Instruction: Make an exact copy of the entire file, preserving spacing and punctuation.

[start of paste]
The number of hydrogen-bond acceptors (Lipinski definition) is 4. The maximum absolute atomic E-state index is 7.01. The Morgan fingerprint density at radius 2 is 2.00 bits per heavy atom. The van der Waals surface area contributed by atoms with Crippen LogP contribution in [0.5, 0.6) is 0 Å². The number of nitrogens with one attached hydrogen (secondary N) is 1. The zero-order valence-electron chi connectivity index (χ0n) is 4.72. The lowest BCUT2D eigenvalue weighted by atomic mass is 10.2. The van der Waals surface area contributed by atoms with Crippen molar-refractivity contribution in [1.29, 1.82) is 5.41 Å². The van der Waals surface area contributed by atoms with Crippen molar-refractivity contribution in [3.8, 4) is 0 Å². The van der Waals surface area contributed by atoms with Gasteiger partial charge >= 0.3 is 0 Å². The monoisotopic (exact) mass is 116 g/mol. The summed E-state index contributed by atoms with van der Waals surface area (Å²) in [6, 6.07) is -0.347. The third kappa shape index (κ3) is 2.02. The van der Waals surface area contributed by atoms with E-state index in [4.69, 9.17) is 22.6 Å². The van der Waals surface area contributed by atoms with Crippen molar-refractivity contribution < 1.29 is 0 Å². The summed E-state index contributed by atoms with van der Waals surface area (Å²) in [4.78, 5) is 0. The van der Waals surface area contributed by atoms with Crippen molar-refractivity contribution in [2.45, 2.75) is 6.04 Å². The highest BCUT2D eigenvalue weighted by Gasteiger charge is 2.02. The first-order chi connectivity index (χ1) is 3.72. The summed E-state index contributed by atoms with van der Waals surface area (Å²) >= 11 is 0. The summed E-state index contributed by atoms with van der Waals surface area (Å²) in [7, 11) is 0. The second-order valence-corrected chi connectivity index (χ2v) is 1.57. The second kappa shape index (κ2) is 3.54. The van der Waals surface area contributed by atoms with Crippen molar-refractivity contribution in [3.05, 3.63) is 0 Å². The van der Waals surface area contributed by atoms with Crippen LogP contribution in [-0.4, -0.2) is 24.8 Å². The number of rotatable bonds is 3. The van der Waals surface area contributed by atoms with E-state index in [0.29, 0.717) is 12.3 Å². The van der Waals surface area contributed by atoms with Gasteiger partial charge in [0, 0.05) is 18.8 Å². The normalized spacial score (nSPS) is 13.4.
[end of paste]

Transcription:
The number of hydrogen-bond acceptors (Lipinski definition) is 4. The maximum absolute atomic E-state index is 7.01. The Morgan fingerprint density at radius 2 is 2.00 bits per heavy atom. The van der Waals surface area contributed by atoms with Crippen LogP contribution in [0.5, 0.6) is 0 Å². The number of nitrogens with one attached hydrogen (secondary N) is 1. The zero-order valence-electron chi connectivity index (χ0n) is 4.72. The lowest BCUT2D eigenvalue weighted by atomic mass is 10.2. The van der Waals surface area contributed by atoms with Crippen molar-refractivity contribution in [1.29, 1.82) is 5.41 Å². The van der Waals surface area contributed by atoms with Crippen molar-refractivity contribution in [3.8, 4) is 0 Å². The van der Waals surface area contributed by atoms with Gasteiger partial charge >= 0.3 is 0 Å². The monoisotopic (exact) mass is 116 g/mol. The summed E-state index contributed by atoms with van der Waals surface area (Å²) in [6, 6.07) is -0.347. The third kappa shape index (κ3) is 2.02. The van der Waals surface area contributed by atoms with E-state index in [4.69, 9.17) is 22.6 Å². The van der Waals surface area contributed by atoms with Crippen molar-refractivity contribution < 1.29 is 0 Å². The summed E-state index contributed by atoms with van der Waals surface area (Å²) in [4.78, 5) is 0. The van der Waals surface area contributed by atoms with Crippen molar-refractivity contribution in [2.45, 2.75) is 6.04 Å². The highest BCUT2D eigenvalue weighted by Gasteiger charge is 2.02. The first-order chi connectivity index (χ1) is 3.72. The summed E-state index contributed by atoms with van der Waals surface area (Å²) >= 11 is 0. The summed E-state index contributed by atoms with van der Waals surface area (Å²) in [7, 11) is 0. The second-order valence-corrected chi connectivity index (χ2v) is 1.57. The second kappa shape index (κ2) is 3.54. The van der Waals surface area contributed by atoms with Crippen molar-refractivity contribution in [3.05, 3.63) is 0 Å². The van der Waals surface area contributed by atoms with Crippen LogP contribution in [-0.4, -0.2) is 24.8 Å². The number of rotatable bonds is 3. The van der Waals surface area contributed by atoms with E-state index in [0.29, 0.717) is 12.3 Å². The van der Waals surface area contributed by atoms with Gasteiger partial charge in [0, 0.05) is 18.8 Å². The normalized spacial score (nSPS) is 13.4.